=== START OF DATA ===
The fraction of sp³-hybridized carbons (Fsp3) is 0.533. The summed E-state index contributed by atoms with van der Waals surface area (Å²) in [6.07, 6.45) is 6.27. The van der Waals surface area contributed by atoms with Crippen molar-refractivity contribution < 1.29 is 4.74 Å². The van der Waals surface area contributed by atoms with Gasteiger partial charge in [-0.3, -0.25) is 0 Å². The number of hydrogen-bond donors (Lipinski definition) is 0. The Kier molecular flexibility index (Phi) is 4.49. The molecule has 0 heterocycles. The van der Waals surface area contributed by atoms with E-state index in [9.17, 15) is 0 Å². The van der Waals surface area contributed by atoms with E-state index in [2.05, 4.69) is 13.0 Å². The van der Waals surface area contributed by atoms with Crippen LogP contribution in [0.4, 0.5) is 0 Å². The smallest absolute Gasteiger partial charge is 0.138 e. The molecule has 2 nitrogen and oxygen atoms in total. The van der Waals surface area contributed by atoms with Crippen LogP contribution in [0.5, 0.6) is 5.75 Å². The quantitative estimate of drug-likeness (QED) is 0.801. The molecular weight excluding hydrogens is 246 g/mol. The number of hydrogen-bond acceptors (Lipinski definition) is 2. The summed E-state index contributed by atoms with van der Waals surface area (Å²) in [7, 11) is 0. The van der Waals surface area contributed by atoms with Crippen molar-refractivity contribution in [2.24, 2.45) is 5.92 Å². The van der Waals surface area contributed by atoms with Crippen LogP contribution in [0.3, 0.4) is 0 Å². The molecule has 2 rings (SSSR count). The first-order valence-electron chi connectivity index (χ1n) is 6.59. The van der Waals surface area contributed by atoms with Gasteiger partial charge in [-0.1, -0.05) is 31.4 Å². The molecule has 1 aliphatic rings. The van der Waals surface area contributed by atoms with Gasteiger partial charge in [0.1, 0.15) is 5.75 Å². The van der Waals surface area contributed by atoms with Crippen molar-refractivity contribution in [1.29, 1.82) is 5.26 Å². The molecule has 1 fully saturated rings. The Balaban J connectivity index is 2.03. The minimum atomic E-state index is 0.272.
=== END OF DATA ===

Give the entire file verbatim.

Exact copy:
The fraction of sp³-hybridized carbons (Fsp3) is 0.533. The summed E-state index contributed by atoms with van der Waals surface area (Å²) in [6.07, 6.45) is 6.27. The van der Waals surface area contributed by atoms with Crippen molar-refractivity contribution < 1.29 is 4.74 Å². The van der Waals surface area contributed by atoms with Gasteiger partial charge in [-0.3, -0.25) is 0 Å². The number of hydrogen-bond donors (Lipinski definition) is 0. The Kier molecular flexibility index (Phi) is 4.49. The molecule has 0 heterocycles. The van der Waals surface area contributed by atoms with E-state index in [9.17, 15) is 0 Å². The van der Waals surface area contributed by atoms with E-state index in [2.05, 4.69) is 13.0 Å². The van der Waals surface area contributed by atoms with Crippen LogP contribution in [0.4, 0.5) is 0 Å². The smallest absolute Gasteiger partial charge is 0.138 e. The molecule has 2 nitrogen and oxygen atoms in total. The van der Waals surface area contributed by atoms with Crippen LogP contribution in [0.5, 0.6) is 5.75 Å². The quantitative estimate of drug-likeness (QED) is 0.801. The molecular weight excluding hydrogens is 246 g/mol. The number of hydrogen-bond acceptors (Lipinski definition) is 2. The summed E-state index contributed by atoms with van der Waals surface area (Å²) in [7, 11) is 0. The van der Waals surface area contributed by atoms with Crippen molar-refractivity contribution in [2.24, 2.45) is 5.92 Å². The van der Waals surface area contributed by atoms with Crippen LogP contribution in [0.3, 0.4) is 0 Å². The molecule has 2 rings (SSSR count). The first-order valence-electron chi connectivity index (χ1n) is 6.59. The van der Waals surface area contributed by atoms with Gasteiger partial charge in [-0.1, -0.05) is 31.4 Å². The molecule has 1 aliphatic rings. The van der Waals surface area contributed by atoms with Gasteiger partial charge in [0.1, 0.15) is 5.75 Å². The van der Waals surface area contributed by atoms with Crippen molar-refractivity contribution in [1.29, 1.82) is 5.26 Å². The molecule has 1 fully saturated rings. The Balaban J connectivity index is 2.03. The minimum atomic E-state index is 0.272.